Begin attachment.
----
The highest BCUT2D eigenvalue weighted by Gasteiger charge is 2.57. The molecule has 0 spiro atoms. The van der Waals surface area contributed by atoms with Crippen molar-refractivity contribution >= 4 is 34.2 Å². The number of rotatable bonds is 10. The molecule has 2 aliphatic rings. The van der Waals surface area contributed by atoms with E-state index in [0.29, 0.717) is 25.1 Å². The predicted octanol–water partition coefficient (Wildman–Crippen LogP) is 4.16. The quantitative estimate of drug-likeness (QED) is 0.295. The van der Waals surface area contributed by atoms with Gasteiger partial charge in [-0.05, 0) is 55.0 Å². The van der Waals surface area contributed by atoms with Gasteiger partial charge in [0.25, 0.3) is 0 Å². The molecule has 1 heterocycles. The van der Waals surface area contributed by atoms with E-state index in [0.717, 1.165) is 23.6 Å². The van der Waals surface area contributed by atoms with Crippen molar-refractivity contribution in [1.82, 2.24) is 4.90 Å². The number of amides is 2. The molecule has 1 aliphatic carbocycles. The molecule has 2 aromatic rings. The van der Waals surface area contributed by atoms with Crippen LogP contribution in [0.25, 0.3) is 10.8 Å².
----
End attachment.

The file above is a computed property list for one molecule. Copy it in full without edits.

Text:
The highest BCUT2D eigenvalue weighted by Gasteiger charge is 2.57. The molecule has 0 spiro atoms. The van der Waals surface area contributed by atoms with Crippen molar-refractivity contribution >= 4 is 34.2 Å². The number of rotatable bonds is 10. The molecule has 2 aliphatic rings. The van der Waals surface area contributed by atoms with E-state index in [0.29, 0.717) is 25.1 Å². The predicted octanol–water partition coefficient (Wildman–Crippen LogP) is 4.16. The quantitative estimate of drug-likeness (QED) is 0.295. The van der Waals surface area contributed by atoms with Gasteiger partial charge in [-0.05, 0) is 55.0 Å². The van der Waals surface area contributed by atoms with Gasteiger partial charge in [0.25, 0.3) is 0 Å². The molecule has 1 heterocycles. The van der Waals surface area contributed by atoms with E-state index in [0.717, 1.165) is 23.6 Å². The van der Waals surface area contributed by atoms with Crippen molar-refractivity contribution in [1.82, 2.24) is 4.90 Å². The number of amides is 2. The molecule has 1 aliphatic carbocycles. The molecule has 2 aromatic rings. The van der Waals surface area contributed by atoms with Crippen LogP contribution in [0.25, 0.3) is 10.8 Å².